According to Terry Foley’s PowellWeather.net, at 7:19 a.m. Wednesday, it was 10.5 degrees below zero in Powell with a wind chill of 28.3 below.
Temperatures didn’t improve much during the day. It was 2 degrees below zero with a wind chill bouncing between 7 and 14 degrees below zero at around 10:30 a.m. today as Jack Frost toyed with the wind.
Cody was hit harder. Weather Underground said Cody’s low temperature hit a record at 16 below zero early Wednesday morning. The previous record was 15 below zero on Nov. 24, 1993.
The frigid temperatures were due to an Arctic cold front that dropped into Wyoming from the north, said Andy McNeel, meteorologist for the National Weather Service in Riverton.
On Thursday, the high is expected to reach 13 degrees under mostly-sunny skies, with a low of 1 degree. Black Friday is forecast as bright with mostly sunny skies and a high of 24 and a low of 13 degrees under partly cloudy skies, according to the National Weather Service.
“We do have a gradual warming trend in place,” McNeel said. “Saturday, we’re talking close to 30 degrees.”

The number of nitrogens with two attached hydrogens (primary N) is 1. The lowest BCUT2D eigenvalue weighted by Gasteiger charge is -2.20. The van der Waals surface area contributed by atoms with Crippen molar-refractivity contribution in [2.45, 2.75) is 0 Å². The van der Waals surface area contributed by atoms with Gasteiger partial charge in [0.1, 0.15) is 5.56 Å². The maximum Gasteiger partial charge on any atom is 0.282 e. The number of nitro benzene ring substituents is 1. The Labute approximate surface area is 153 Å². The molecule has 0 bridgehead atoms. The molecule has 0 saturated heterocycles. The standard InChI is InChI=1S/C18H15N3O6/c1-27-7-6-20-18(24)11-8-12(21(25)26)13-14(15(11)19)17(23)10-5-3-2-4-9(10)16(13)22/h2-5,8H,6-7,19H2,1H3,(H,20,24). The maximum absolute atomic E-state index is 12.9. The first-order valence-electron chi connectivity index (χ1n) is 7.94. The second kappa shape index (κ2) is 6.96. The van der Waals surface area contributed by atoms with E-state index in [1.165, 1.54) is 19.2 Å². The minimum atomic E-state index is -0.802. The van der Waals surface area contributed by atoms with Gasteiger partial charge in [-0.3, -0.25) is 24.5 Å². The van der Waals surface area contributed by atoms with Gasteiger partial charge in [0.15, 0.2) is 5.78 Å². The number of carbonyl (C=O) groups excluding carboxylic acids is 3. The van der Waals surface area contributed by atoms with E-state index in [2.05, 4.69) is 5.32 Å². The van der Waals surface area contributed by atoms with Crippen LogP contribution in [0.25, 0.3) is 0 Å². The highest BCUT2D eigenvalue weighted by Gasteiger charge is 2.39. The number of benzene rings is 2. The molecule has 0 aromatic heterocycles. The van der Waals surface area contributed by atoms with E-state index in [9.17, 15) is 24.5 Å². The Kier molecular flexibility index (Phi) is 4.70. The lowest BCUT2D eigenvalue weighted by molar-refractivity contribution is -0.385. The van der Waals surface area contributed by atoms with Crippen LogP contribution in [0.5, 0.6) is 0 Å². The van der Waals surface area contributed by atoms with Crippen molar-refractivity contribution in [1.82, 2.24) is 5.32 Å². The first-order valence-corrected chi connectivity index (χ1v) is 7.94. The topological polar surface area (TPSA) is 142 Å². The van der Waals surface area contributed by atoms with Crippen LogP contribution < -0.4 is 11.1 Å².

A winter storm warning was issued in Yellowstone National Park and northwest Wyoming Wednesday, but McNeel said he was not expecting road conditions to worsen over Thanksgiving.
People driving Thanksgiving weekend should check highway conditions before embarking and use care in negotiating Wyoming’s snowy roads.
“It’s always a good practice to give WYDOT (Wyoming Department of Transportation) a call,” McNeel said, referring to the department’s road and travel information. Call 1-888-WYO-ROAD (1-888-996-7623), or in Wyoming, simply dial 511.
Road condition information also is available online at www.wyoroad.info.
“It only takes a few minutes and could save you a lot of trouble,” McNeel said.
AAA advises these winter travel tips:
- Slow down and allow extra time to reach your destination.
- Watch for ice on bridges, even when the rest of the road appears dry.
- Look ahead. Actions of other drivers can alert you to potential trouble and afford you extra seconds to react.
- Four-wheel drive can get a vehicle off the start line faster, but it doesn’t stop any sooner than a two-wheel drive.
“If you’re in doubt,” he said, “it’s always best to not chance it.”
Tribune Staff Writer Gib Mathers wrote this article.